Jupiter isn't alone along its orbital path around the Sun. Two giant swarms of asteroids have been snared in the gravitational interaction between the gas giant and our star, leading and trailing Jupiter as it treads its cosmic measure.

Between these swarms, known collectively as trojans, we've identified more than 12,000 asteroids to date, but there's a curious mystery that has baffled scientists: The leading swarm, known as the Greeks or L4 swarm, has significantly more asteroids than the trailing Trojans or L5, even though both groups seem equally stable.

Now a team of scientists has an answer: a change in Jupiter's distance from the Sun in the early days of the Solar System. Specifically, moving from a closer proximity to its current orbit.

"We propose that an outward, in terms of distance to the Sun, fast migration of Jupiter can distort the configuration of the Trojan swarms, resulting in more stable orbits in the L4 swarm than in the L5 one," says astronomer Jian Li of Nanjing University in China.

"This mechanism, which temporarily induced different evolution paths for the two asteroid groups that share the orbit of Jupiter, provides a new and natural explanation for the unbiased observation, that the L4 asteroids are about 1.6 times more than the asteroids in the L5 swarm."

L4 and L5 refer to Lagrange points, gravitationally stable points that occur during two-body interactions. Each two-body system has five Lagrange points, where the gravitational interaction between the two bodies balances with the centripetal force required for a small body to move with them.

Three of these points lie along the line connecting the two large bodies. The remaining two, L4 and L5, share the orbital path of the smaller of the two bodies, L4 leading and L5 trailing.

Jupiter's Greeks and Trojans, according to decades of research, should be similarly numerous. The two populations have almost identical properties related to their stability and survivability, yet the Greeks far outnumber the Trojans. To figure out why, Li and his colleagues decided to model Jupiter's early evolution based on something called early giant-planet instability.

This theory suggests that Jupiter formed at a different location from its current position but was booted out by a gravitational disruption from another planetary body early in the Solar System's history.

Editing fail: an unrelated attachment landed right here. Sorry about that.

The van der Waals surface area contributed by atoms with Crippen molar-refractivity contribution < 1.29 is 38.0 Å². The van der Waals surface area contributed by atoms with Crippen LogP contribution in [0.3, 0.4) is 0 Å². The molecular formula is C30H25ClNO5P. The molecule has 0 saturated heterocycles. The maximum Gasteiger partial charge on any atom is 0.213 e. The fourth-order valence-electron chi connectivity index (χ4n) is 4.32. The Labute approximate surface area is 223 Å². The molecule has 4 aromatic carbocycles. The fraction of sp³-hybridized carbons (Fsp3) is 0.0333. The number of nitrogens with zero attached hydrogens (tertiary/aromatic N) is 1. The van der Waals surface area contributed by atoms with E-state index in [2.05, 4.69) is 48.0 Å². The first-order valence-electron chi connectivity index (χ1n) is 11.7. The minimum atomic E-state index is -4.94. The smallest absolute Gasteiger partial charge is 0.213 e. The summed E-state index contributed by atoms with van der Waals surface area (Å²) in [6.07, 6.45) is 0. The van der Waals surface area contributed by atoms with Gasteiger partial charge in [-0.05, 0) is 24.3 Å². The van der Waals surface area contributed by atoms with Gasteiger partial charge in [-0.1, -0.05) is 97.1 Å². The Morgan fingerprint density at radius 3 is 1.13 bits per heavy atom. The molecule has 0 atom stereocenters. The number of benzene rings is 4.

The Grand Tack hypothesis, which could resolve several problems with the Solar System, suggests that Jupiter moved inwards towards the Sun and then moved back out again to its current distance.

According to the team's model, the asymmetry in the trojan population can be replicated during a rapid outward migration, during which Trojans are lost. Greeks, on the other hand, are lost during the inward migration. The team's model suggests that Jupiter migrated outwards more than inwards, resulting in a higher population of Greeks.

This is a different scenario from a 2019 study that found the asymmetry was the result solely of an inward migration, but it lines up better with the Grand Tack hypothesis.

The model, as it stands, is a pretty interesting starting point, but the researchers note that it is relatively rough. Future research could work on producing a more finely detailed model to discover if the number, order, or length of migrations is relevant to the number of trojans.

The current work didn't take into account the potential effects of Saturn, Uranus, or Neptune, either. For a more accurate result, these bodies could be included.

And identifying more trojans will give a more accurate description of the population of these objects, which will also help refine future analyses, the researchers say. But the line of inquiry looks promising.

"The characteristics of the current Solar System hold as-yet unsolved mysteries into its formation and early evolution," says astronomer Nikolaos Georgakarakos of New York University Abu Dhabi in the United Arab Emirates.

"The ability to successfully simulate an event from an early stage of the Solar System's development and apply those results to modern-day questions can also be a key tool as astrophysicists, and other researchers work to learn more about the dawn of our world."

The research has been published in Astronomy & Astrophysics.